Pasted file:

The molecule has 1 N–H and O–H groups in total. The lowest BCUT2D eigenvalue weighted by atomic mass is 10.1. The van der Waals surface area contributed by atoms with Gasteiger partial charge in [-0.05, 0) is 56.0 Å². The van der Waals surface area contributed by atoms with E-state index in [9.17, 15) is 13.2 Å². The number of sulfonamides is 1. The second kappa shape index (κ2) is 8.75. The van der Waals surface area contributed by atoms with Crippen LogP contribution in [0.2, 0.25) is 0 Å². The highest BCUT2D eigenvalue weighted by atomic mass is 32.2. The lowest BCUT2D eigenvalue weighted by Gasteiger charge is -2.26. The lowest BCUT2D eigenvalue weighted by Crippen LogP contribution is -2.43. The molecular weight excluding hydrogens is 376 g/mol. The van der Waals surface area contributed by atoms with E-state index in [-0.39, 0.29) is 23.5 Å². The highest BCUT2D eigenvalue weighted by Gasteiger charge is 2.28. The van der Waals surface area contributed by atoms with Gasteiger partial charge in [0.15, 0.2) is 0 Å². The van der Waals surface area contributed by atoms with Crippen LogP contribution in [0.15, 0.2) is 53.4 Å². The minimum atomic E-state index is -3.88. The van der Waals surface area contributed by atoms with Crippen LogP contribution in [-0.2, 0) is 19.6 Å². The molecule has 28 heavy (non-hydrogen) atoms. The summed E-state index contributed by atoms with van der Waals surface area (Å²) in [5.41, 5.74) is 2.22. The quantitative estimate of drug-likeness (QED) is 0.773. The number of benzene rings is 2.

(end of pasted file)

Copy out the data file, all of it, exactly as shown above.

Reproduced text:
The molecule has 1 N–H and O–H groups in total. The lowest BCUT2D eigenvalue weighted by atomic mass is 10.1. The van der Waals surface area contributed by atoms with Gasteiger partial charge in [-0.05, 0) is 56.0 Å². The van der Waals surface area contributed by atoms with E-state index in [9.17, 15) is 13.2 Å². The number of sulfonamides is 1. The second kappa shape index (κ2) is 8.75. The van der Waals surface area contributed by atoms with Crippen LogP contribution in [0.2, 0.25) is 0 Å². The highest BCUT2D eigenvalue weighted by atomic mass is 32.2. The lowest BCUT2D eigenvalue weighted by Gasteiger charge is -2.26. The lowest BCUT2D eigenvalue weighted by Crippen LogP contribution is -2.43. The molecular weight excluding hydrogens is 376 g/mol. The van der Waals surface area contributed by atoms with E-state index in [-0.39, 0.29) is 23.5 Å². The highest BCUT2D eigenvalue weighted by Gasteiger charge is 2.28. The van der Waals surface area contributed by atoms with Gasteiger partial charge in [0.15, 0.2) is 0 Å². The van der Waals surface area contributed by atoms with Crippen LogP contribution in [0.15, 0.2) is 53.4 Å². The minimum atomic E-state index is -3.88. The van der Waals surface area contributed by atoms with Crippen LogP contribution in [-0.2, 0) is 19.6 Å². The molecule has 28 heavy (non-hydrogen) atoms. The summed E-state index contributed by atoms with van der Waals surface area (Å²) in [5.41, 5.74) is 2.22. The quantitative estimate of drug-likeness (QED) is 0.773. The number of benzene rings is 2.